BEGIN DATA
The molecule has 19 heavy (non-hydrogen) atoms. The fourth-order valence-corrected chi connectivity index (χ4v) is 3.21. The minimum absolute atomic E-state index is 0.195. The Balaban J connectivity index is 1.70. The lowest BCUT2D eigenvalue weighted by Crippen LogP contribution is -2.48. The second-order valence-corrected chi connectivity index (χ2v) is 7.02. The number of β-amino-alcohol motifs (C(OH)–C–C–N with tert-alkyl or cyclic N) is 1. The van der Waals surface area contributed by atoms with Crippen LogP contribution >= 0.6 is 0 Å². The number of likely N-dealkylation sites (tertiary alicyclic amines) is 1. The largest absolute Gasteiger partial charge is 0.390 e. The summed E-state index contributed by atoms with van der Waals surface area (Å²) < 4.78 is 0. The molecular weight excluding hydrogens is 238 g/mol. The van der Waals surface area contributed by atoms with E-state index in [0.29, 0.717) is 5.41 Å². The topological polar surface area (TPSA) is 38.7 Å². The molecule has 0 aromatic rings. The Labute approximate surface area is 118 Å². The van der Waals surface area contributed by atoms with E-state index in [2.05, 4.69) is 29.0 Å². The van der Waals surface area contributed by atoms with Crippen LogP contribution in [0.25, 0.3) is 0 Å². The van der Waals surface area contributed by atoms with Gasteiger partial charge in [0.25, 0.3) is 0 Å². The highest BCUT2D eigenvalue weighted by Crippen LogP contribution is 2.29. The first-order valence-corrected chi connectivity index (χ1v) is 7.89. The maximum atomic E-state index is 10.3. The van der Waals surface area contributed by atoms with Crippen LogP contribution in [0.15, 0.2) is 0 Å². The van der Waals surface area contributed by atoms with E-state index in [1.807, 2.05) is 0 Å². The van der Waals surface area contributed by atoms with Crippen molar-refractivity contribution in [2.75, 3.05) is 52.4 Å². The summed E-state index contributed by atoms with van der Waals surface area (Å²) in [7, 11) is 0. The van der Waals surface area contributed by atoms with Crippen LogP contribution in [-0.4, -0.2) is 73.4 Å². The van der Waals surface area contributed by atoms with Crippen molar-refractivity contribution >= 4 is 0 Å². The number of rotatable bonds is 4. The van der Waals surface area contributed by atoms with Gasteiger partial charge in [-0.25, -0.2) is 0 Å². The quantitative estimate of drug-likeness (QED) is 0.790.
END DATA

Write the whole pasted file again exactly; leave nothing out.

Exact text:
The molecule has 19 heavy (non-hydrogen) atoms. The fourth-order valence-corrected chi connectivity index (χ4v) is 3.21. The minimum absolute atomic E-state index is 0.195. The Balaban J connectivity index is 1.70. The lowest BCUT2D eigenvalue weighted by Crippen LogP contribution is -2.48. The second-order valence-corrected chi connectivity index (χ2v) is 7.02. The number of β-amino-alcohol motifs (C(OH)–C–C–N with tert-alkyl or cyclic N) is 1. The van der Waals surface area contributed by atoms with Crippen LogP contribution >= 0.6 is 0 Å². The number of likely N-dealkylation sites (tertiary alicyclic amines) is 1. The largest absolute Gasteiger partial charge is 0.390 e. The summed E-state index contributed by atoms with van der Waals surface area (Å²) < 4.78 is 0. The molecular weight excluding hydrogens is 238 g/mol. The van der Waals surface area contributed by atoms with E-state index in [0.29, 0.717) is 5.41 Å². The topological polar surface area (TPSA) is 38.7 Å². The molecule has 0 aromatic rings. The Labute approximate surface area is 118 Å². The van der Waals surface area contributed by atoms with E-state index in [2.05, 4.69) is 29.0 Å². The van der Waals surface area contributed by atoms with Crippen LogP contribution in [0.25, 0.3) is 0 Å². The van der Waals surface area contributed by atoms with Gasteiger partial charge in [0.25, 0.3) is 0 Å². The highest BCUT2D eigenvalue weighted by Crippen LogP contribution is 2.29. The first-order valence-corrected chi connectivity index (χ1v) is 7.89. The maximum atomic E-state index is 10.3. The van der Waals surface area contributed by atoms with Crippen LogP contribution in [0.15, 0.2) is 0 Å². The van der Waals surface area contributed by atoms with E-state index in [1.807, 2.05) is 0 Å². The van der Waals surface area contributed by atoms with Crippen molar-refractivity contribution in [2.75, 3.05) is 52.4 Å². The summed E-state index contributed by atoms with van der Waals surface area (Å²) in [7, 11) is 0. The van der Waals surface area contributed by atoms with Crippen LogP contribution in [-0.4, -0.2) is 73.4 Å². The van der Waals surface area contributed by atoms with Crippen molar-refractivity contribution >= 4 is 0 Å². The number of rotatable bonds is 4. The van der Waals surface area contributed by atoms with Gasteiger partial charge in [-0.25, -0.2) is 0 Å². The quantitative estimate of drug-likeness (QED) is 0.790.